Industry watchers mostly agreed, with the existing slump in new rig orders seen as “only a temporary slowdown and not a downturn in the sector as commodity prices remain firm and long-term sector fundamentals remain sound,” Lee said.

Others believed that orders for new jackups will grow as there is “replacement demand for aged fleet and stricter safety requirements,” Singapore’s DBS Group Research Equity elaborated in a July 14 investor note.

High Rig Construction Cost an Issue

Despite the favorable long-term demand outlook for new jackups, Chinese and Singapore shipyards, who are vying for fresh construction contracts have to deal with the all-important issue of escalating cost.

Already, higher construction costs and shipyard/equipment provider constraints were cited as factors that discouraged additional investments in new jackups, Ensco plc mentioned in a March 25 company presentation.

Given their higher cost base, Keppel FELS and Sembcorp Marine are more vulnerable to such pressures compared with their Chinese counterparts, who have accepted new jackup construction orders at prices below those achieved by their Singapore competitors. The price difference, compiled using data from RigLogix and company sources, revealed that Chinese shipyards charged around $15-$30 million below those of their Singapore competitors for new jackup orders.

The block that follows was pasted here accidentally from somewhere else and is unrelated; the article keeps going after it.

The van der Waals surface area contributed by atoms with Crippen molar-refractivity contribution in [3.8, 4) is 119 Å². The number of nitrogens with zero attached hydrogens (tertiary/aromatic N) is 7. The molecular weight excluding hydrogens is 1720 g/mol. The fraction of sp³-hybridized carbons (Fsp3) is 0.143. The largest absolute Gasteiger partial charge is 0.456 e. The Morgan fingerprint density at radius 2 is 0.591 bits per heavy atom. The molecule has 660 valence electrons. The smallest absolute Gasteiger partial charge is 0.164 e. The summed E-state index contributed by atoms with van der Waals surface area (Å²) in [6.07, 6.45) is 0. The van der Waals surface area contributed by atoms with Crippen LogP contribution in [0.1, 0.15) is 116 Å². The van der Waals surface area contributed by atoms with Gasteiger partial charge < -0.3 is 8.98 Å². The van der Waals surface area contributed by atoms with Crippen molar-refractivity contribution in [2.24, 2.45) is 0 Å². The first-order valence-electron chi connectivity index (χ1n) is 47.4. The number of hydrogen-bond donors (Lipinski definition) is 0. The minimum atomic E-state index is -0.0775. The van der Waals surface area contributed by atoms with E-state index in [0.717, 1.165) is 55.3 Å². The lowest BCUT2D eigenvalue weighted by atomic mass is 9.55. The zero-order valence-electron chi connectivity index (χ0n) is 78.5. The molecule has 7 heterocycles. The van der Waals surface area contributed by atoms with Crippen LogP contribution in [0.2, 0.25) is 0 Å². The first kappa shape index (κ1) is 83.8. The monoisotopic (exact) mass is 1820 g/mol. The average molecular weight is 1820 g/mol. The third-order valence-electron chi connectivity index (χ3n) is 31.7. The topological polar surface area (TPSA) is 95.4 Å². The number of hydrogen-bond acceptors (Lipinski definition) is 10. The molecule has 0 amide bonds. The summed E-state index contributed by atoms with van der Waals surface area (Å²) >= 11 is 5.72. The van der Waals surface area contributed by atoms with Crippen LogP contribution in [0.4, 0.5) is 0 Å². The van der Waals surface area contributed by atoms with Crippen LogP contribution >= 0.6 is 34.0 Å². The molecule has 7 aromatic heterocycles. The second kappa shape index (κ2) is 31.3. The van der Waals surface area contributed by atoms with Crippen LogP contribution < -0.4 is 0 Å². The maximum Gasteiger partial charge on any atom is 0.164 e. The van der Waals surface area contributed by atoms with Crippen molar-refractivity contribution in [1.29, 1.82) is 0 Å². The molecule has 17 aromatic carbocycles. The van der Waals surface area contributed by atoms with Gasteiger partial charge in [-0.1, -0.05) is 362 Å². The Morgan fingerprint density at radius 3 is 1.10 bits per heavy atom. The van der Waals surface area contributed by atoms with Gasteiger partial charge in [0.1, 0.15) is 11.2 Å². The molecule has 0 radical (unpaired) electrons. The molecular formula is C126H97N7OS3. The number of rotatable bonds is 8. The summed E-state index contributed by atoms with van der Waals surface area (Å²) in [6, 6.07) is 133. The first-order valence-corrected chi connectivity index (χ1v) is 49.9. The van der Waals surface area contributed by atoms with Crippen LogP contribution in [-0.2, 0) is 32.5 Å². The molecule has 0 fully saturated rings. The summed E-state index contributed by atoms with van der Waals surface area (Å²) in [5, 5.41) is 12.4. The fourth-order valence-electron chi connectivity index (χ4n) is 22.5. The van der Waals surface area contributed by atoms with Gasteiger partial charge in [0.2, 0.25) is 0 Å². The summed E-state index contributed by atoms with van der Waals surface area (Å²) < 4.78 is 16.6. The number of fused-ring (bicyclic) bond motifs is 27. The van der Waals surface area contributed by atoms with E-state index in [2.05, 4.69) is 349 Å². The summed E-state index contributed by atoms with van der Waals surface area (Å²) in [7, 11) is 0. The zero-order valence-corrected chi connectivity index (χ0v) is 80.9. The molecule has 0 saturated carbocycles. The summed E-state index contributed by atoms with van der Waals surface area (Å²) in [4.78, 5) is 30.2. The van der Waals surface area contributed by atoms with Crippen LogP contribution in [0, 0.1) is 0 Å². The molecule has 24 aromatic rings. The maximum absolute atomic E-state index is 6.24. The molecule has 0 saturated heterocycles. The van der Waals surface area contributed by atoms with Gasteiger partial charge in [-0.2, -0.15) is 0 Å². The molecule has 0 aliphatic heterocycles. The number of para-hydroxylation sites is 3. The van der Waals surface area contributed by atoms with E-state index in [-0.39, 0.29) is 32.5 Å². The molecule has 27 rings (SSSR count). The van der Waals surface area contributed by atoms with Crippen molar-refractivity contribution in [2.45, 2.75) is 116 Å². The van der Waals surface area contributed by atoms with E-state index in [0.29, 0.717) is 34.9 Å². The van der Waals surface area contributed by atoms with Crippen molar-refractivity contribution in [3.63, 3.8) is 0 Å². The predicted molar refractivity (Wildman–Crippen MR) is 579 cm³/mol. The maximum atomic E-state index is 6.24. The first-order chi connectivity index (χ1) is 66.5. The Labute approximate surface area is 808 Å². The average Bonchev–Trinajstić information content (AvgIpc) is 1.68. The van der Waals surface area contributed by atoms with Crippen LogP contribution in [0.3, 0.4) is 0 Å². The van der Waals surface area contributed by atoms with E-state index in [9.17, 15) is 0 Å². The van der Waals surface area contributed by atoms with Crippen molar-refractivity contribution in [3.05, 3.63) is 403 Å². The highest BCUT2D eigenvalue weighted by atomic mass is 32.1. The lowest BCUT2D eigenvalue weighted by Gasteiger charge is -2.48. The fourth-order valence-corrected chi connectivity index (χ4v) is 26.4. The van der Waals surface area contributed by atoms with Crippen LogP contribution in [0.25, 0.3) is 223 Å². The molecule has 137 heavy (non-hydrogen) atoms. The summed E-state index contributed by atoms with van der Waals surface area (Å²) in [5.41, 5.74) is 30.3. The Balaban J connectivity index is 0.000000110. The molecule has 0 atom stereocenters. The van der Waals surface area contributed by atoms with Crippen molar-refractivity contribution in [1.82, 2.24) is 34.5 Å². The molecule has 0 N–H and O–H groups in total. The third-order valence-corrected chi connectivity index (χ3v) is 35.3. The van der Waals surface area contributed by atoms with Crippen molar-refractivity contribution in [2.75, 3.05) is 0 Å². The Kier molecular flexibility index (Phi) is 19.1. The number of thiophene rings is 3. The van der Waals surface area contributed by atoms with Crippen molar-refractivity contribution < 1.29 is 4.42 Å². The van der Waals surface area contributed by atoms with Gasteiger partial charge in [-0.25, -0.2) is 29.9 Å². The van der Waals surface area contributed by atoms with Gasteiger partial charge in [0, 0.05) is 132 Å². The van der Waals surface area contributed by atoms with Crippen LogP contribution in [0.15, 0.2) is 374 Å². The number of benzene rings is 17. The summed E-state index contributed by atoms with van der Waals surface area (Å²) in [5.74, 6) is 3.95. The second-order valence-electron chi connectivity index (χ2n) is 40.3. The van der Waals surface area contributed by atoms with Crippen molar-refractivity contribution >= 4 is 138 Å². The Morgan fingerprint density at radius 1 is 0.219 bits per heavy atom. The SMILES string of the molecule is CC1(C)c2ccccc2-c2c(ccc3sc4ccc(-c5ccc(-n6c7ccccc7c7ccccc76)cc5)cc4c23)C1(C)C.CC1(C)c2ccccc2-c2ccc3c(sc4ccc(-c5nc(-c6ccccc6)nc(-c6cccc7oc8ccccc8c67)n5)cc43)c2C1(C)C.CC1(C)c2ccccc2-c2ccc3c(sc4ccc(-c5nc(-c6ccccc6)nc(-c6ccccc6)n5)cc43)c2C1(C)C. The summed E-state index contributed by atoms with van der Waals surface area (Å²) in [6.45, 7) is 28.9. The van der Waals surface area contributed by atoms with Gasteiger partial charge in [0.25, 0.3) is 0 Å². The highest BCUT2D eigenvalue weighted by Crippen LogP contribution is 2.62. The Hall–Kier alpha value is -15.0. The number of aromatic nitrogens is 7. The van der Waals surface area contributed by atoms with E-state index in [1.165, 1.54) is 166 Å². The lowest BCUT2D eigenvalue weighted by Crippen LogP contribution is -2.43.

In May, Foresight Group’s Derwent Ocean Ltd. S.A. ordered a LeTourneau Super 116E Class design jackup from China’s Cosco Corp. unit Cosco (Dalian) Shipyard Co. Ltd. for $184 million, while Singapore-listed KS Energy Ltd.’s indirect subsidiary KS Rig Invest Five Ltd. contracted China’s Shanghai Zhenhua Heavy Industry Co., Ltd. (ZPMC) to build a Friede & Goldman JU-2000E design jackup for $199 million.

Over in Singapore, Keppel FELS received an order from Fecon International Corp. in February to build three KFELS B Class jackups for $650 million or around $216.67 million each, while local rival Sembcorp Marine’s subsidiary PPL Shipyard secured a $214.3 million deal in the same month from Marco Polo Drilling (I) Pte Ltd. to construct a PPL Pacific Class 400 design jackup.

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Source: Riglogix

Industry players expect the stiff challenge posed by Chinese rig builders to prompt the two major Singapore shipyards to move up the value chain if they are to maintain their market share. Despite strong competition from China, Keppel and Sembcorp Marine managed to secure record rig building contracts last year totaling over $7.88 billion (SGD 10 billion), according to 2014/2015 edition of the Singapore Shiprepairing, Shipbuilding & Offshore Industries Directory (SSSOID).

“Singapore shipyards need to move into higher value products, like new niches and new technologies. Ultimately, China can be more competitive in price because they are not so focused on profit margins and they are willing not to make that much profit,” in order to get a foothold in the sector, Fernando elaborated.